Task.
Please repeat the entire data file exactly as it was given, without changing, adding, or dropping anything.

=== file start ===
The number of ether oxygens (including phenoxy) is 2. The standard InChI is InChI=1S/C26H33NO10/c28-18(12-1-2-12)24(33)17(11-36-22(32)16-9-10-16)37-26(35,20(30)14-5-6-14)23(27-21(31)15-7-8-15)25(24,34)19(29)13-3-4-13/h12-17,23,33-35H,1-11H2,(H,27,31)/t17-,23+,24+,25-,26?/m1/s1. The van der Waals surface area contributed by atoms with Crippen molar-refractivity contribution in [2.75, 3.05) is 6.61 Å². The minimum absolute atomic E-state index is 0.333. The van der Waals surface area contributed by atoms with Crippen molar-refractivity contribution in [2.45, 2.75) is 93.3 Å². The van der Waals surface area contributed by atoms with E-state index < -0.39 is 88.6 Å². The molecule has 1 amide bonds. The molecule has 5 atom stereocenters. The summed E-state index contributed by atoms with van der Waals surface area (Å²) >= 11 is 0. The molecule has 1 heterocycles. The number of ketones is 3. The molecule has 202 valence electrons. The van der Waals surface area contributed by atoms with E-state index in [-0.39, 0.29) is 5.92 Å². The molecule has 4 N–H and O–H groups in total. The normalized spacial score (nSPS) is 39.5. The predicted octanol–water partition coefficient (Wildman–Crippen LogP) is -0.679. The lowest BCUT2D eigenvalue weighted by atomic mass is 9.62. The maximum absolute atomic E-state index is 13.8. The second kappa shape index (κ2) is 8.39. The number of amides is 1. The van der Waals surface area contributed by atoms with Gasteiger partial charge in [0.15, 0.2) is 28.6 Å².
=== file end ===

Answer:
The number of ether oxygens (including phenoxy) is 2. The standard InChI is InChI=1S/C26H33NO10/c28-18(12-1-2-12)24(33)17(11-36-22(32)16-9-10-16)37-26(35,20(30)14-5-6-14)23(27-21(31)15-7-8-15)25(24,34)19(29)13-3-4-13/h12-17,23,33-35H,1-11H2,(H,27,31)/t17-,23+,24+,25-,26?/m1/s1. The van der Waals surface area contributed by atoms with Crippen molar-refractivity contribution in [2.75, 3.05) is 6.61 Å². The minimum absolute atomic E-state index is 0.333. The van der Waals surface area contributed by atoms with Crippen molar-refractivity contribution in [2.45, 2.75) is 93.3 Å². The van der Waals surface area contributed by atoms with E-state index < -0.39 is 88.6 Å². The molecule has 1 amide bonds. The molecule has 5 atom stereocenters. The summed E-state index contributed by atoms with van der Waals surface area (Å²) >= 11 is 0. The molecule has 1 heterocycles. The number of ketones is 3. The molecule has 202 valence electrons. The van der Waals surface area contributed by atoms with E-state index in [-0.39, 0.29) is 5.92 Å². The molecule has 4 N–H and O–H groups in total. The normalized spacial score (nSPS) is 39.5. The predicted octanol–water partition coefficient (Wildman–Crippen LogP) is -0.679. The lowest BCUT2D eigenvalue weighted by atomic mass is 9.62. The maximum absolute atomic E-state index is 13.8. The second kappa shape index (κ2) is 8.39. The number of amides is 1. The van der Waals surface area contributed by atoms with Gasteiger partial charge in [0.15, 0.2) is 28.6 Å².